Huge hard drives are so cheap I would get an 2nd drive if I were you for all your footage. Then you don't have to worry about fragmentation of your main drive either. My thought for GoPro stuff is you shoot tons of throw away footage, so you probably don't want to archive all the raw footage.

I'll throw out another vote for Sony Vegas. Fairly easy to learn and the Movie Studio version is pretty good bang for your buck - there's only a couple features I wish I had from the pro version.
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Old 07-26-2011   #9
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Sandy, Utah
Paddling Since: 1975
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Posts: 83
It takes a very powerful computer to play high def files that are highly compressed without stalling. I have a decent computer (custom built for HD editing) and it can't do it. But if you transcode to a less compressed form, even an average computer should be able to play them fine. Same goes for editing. If you edit the source material your preview window will likely stutter - especially when doing transitions and such. If you edit your transcoded files, the whole process is much smoother.

The downside is the transcoded files are much larger than your source files. So you do indeed need very large hard drives (internal or external).

I use Cineform NeoScene to transcode to AVI, but there are free transcoders out there as well.

I use Sony Vegas Movie Studio. I just upgraded to version 11. For the most part I am happy with it, although it does crash occassionally.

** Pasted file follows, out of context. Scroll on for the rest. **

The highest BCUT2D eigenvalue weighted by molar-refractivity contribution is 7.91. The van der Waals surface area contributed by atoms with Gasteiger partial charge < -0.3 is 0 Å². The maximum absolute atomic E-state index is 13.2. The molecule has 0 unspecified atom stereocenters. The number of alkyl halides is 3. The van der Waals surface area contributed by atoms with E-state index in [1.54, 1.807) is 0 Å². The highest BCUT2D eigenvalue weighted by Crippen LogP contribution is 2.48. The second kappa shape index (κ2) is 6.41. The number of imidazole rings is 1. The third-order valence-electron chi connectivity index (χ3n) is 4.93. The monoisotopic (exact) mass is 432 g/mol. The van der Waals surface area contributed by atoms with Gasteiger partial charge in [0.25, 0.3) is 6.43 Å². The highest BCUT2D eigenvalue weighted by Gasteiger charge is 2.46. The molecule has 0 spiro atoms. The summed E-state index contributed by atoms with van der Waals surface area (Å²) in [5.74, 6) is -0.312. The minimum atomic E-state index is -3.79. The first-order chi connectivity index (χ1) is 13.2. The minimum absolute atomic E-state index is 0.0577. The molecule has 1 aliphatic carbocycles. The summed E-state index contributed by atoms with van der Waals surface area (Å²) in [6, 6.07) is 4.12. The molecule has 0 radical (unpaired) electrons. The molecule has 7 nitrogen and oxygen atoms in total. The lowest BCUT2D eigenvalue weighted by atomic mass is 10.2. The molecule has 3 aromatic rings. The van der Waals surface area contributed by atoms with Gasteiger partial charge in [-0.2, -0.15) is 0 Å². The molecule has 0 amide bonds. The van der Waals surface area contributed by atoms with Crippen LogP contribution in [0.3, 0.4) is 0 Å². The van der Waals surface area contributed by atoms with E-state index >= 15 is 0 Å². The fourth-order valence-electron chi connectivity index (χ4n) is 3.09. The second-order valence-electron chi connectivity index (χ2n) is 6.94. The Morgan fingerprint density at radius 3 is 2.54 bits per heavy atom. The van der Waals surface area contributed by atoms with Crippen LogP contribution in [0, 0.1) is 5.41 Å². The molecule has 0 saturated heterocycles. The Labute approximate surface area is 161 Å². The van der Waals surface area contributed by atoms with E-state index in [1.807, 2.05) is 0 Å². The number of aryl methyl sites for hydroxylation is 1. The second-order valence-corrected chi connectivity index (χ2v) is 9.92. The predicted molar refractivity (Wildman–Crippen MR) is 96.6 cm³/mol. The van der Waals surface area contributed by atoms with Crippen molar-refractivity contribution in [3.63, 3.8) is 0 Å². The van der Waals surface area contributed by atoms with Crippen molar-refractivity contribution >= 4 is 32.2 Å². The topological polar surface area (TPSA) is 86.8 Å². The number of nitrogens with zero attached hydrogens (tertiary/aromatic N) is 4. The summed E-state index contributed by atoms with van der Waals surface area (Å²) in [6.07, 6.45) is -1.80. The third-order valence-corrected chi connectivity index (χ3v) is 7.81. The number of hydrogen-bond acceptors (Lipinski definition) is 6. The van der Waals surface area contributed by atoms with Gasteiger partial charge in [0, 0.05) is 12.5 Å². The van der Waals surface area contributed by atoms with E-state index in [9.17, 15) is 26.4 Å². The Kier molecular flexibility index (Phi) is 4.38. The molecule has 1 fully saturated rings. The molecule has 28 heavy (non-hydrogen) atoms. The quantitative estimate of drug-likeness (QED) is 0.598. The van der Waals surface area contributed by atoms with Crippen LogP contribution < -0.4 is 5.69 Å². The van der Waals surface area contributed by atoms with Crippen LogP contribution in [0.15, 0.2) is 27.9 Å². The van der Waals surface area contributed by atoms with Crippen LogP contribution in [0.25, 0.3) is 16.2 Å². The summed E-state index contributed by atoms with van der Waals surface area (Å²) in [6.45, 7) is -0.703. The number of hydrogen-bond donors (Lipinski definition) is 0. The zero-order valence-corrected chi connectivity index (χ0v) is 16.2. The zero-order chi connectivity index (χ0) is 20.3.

I used to use Pinnacle Studio, which had more bells and whistles, but it lacked one capability (at least last year) that was critical to me. I record all of camcorder and helmet camera source at 60 fps progressive. When I upload to the Internet it gets reduced to 30 fps. When I burn a BluRay disk it gets reduced to 60 fps interlaced. But I like editing with 60p so I can do pan/zoom or slow motion without nasty interlace artifacts. Pinnacle Studio would drop my source to 30p - which was unacceptable to me.

Final Cut Express will also not support 60p source. I think the latest verison of iMovie does, and Final Cut Pro does.

Having a lot of computer RAM also helps, but most (if not all) of the lower priced editing packages are 32-bit applications. So even if you have 64-bit Windows the application can only use 2 GB of RAM. That is the main cause of Sony Vegas crashing on me. There are some patches that trick the software into using up to 3 GB or RAM, which reduces the number of crashes I get.

Another good free software player is VLC. It also lets you see what kind of codec your files used. But it won't play my Cineform AVI files.
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Old 07-26-2011   #10
Ogden, Utah
Paddling Since: 2008
Join Date: Jul 2009
Posts: 44
Just sharing my experience with sharing my boating vids...
I don't own a GoPro, however- I believe 99% of You-Tube and Vimeo videos open automatically in 360p as a default, with the option to open in 480/720/1080p or "HD". When selecting a higher resolution than 480, the load time can sometimes test some people's patience(me included and I've got broadband) which negates any need for uploading in anything higher; especially when merely wanting to do a quick play to check out someone's trip. Anyways, I don't record in HD anymore more for this reason(Fujifilm XP10), which subsequently results in easier film editing and uploading anyways, with the smaller file sizes.
Can GoPros adjust their filming mode to less than HD? May help.